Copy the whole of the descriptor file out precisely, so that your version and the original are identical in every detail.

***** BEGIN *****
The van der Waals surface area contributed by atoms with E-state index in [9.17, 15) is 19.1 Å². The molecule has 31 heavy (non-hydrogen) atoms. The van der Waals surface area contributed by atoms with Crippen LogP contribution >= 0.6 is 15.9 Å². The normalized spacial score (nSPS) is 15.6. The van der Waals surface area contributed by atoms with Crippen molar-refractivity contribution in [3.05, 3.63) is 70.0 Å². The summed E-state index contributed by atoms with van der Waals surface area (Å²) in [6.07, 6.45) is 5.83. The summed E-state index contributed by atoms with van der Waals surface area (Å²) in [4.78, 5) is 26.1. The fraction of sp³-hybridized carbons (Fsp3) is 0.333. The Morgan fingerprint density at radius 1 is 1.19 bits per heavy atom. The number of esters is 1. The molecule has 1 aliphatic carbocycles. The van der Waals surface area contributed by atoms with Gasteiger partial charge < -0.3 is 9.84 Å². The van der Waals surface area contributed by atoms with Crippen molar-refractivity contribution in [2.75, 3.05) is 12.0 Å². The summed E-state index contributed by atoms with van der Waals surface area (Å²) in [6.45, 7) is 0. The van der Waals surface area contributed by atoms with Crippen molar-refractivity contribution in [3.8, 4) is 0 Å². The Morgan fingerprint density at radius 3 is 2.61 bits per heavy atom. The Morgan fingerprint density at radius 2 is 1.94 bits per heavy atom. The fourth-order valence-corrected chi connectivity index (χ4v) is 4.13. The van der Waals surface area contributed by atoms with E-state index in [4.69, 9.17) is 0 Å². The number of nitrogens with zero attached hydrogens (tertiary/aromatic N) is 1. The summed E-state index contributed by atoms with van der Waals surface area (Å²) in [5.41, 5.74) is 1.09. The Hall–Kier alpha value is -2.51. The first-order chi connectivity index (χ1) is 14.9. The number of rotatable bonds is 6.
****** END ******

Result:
The van der Waals surface area contributed by atoms with E-state index in [9.17, 15) is 19.1 Å². The molecule has 31 heavy (non-hydrogen) atoms. The van der Waals surface area contributed by atoms with Crippen LogP contribution >= 0.6 is 15.9 Å². The normalized spacial score (nSPS) is 15.6. The van der Waals surface area contributed by atoms with Crippen molar-refractivity contribution in [3.05, 3.63) is 70.0 Å². The summed E-state index contributed by atoms with van der Waals surface area (Å²) in [6.07, 6.45) is 5.83. The summed E-state index contributed by atoms with van der Waals surface area (Å²) in [4.78, 5) is 26.1. The fraction of sp³-hybridized carbons (Fsp3) is 0.333. The Morgan fingerprint density at radius 1 is 1.19 bits per heavy atom. The number of esters is 1. The molecule has 1 aliphatic carbocycles. The van der Waals surface area contributed by atoms with Gasteiger partial charge < -0.3 is 9.84 Å². The van der Waals surface area contributed by atoms with Crippen molar-refractivity contribution in [2.75, 3.05) is 12.0 Å². The summed E-state index contributed by atoms with van der Waals surface area (Å²) in [6.45, 7) is 0. The van der Waals surface area contributed by atoms with Crippen molar-refractivity contribution in [3.8, 4) is 0 Å². The Morgan fingerprint density at radius 3 is 2.61 bits per heavy atom. The Morgan fingerprint density at radius 2 is 1.94 bits per heavy atom. The fourth-order valence-corrected chi connectivity index (χ4v) is 4.13. The van der Waals surface area contributed by atoms with E-state index in [4.69, 9.17) is 0 Å². The number of nitrogens with zero attached hydrogens (tertiary/aromatic N) is 1. The summed E-state index contributed by atoms with van der Waals surface area (Å²) in [5.41, 5.74) is 1.09. The Hall–Kier alpha value is -2.51. The first-order chi connectivity index (χ1) is 14.9. The number of rotatable bonds is 6.